10. E53 X5 Air Suspension Struts and Bags Replacement DIY

If you’re lucky enough to have a rare X5 with four corner air suspension, you may eventually run into replacement of the air struts and air springs as they fail. The rubber reservoirs age much like a tire does, and break down over time to leak. Fortunately replacements are readily available and cheap. The replacement is not too difficult either, this will save you thousands over taking it to the shop. For a demonstration of the adjustable ride height on an E53 X5 with four corner air suspension, see my video here.

So there you have it, these are the top 10 most common repairs you can expect to perform on an E53 X5, the first generation SUV from BMW. If you’re looking to buy one of these models, check out my complete buyers guide recently posted here on the blog.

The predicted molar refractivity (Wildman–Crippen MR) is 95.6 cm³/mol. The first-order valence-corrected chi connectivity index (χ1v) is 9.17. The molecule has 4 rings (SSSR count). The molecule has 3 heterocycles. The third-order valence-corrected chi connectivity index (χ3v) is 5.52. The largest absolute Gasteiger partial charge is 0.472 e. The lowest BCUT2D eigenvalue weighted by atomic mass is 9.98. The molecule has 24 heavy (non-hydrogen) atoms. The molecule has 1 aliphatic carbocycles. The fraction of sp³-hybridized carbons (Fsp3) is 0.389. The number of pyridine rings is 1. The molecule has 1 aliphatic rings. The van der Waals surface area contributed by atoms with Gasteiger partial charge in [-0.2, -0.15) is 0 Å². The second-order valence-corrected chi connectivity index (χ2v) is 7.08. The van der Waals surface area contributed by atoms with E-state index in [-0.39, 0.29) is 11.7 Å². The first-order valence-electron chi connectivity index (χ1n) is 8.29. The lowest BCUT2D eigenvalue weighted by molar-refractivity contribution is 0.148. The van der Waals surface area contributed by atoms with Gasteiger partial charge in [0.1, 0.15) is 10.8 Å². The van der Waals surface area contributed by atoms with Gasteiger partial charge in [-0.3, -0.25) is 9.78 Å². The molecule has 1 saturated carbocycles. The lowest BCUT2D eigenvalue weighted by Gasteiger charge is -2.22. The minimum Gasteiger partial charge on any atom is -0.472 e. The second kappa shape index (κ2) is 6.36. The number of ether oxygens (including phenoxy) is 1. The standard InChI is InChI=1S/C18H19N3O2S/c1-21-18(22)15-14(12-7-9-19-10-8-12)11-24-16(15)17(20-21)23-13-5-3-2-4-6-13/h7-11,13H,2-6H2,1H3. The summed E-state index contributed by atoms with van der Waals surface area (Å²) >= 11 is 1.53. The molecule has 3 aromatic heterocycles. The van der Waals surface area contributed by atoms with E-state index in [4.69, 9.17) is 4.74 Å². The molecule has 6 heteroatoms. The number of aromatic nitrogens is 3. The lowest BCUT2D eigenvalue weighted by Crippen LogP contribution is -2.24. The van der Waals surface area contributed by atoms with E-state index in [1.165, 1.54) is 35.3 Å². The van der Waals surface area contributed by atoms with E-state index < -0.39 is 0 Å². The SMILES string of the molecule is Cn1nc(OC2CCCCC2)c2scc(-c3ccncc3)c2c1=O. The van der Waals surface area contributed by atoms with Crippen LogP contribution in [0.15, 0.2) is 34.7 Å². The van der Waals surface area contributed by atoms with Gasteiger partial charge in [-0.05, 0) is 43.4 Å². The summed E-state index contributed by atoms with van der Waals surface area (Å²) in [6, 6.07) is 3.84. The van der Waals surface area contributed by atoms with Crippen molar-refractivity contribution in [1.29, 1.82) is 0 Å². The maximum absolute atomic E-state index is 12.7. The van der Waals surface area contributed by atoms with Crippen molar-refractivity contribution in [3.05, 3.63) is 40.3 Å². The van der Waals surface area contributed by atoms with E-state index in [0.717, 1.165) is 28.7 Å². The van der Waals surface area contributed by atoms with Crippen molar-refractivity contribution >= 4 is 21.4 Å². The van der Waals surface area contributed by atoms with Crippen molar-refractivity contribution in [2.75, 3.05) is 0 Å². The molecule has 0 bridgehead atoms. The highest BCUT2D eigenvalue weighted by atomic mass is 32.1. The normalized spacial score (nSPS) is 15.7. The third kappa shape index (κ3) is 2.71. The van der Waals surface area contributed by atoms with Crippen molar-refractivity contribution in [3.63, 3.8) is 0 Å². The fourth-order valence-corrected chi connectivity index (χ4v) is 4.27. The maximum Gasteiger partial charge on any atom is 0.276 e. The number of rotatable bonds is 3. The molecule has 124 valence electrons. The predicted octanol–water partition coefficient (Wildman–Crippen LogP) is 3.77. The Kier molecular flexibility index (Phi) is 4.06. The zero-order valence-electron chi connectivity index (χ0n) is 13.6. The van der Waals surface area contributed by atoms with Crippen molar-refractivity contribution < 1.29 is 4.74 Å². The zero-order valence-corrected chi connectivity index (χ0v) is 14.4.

Due to factors beyond the control of BIMMERZEIT, we cannot guarantee against improper use or unauthorized modifications of this information. BIMMERZEIT assumes no liability for property damage or injury incurred as a result of any of the information contained in this video. Use this information at your own risk. BIMMERZEIT recommends safe practices when working on vehicles and or with tools seen or implied in this video. Due to factors beyond the control of BIMMERZEIT no information contained in this video shall create any expressed or implied warranty or guarantee of any particular result. Any injury, damage, or loss that may result from improper use of these tools, equipment, or from the information contained in this video is the sole responsibility of the user and not BIMMERZEIT. Video and Content is owned by BIMMERZEIT © 2020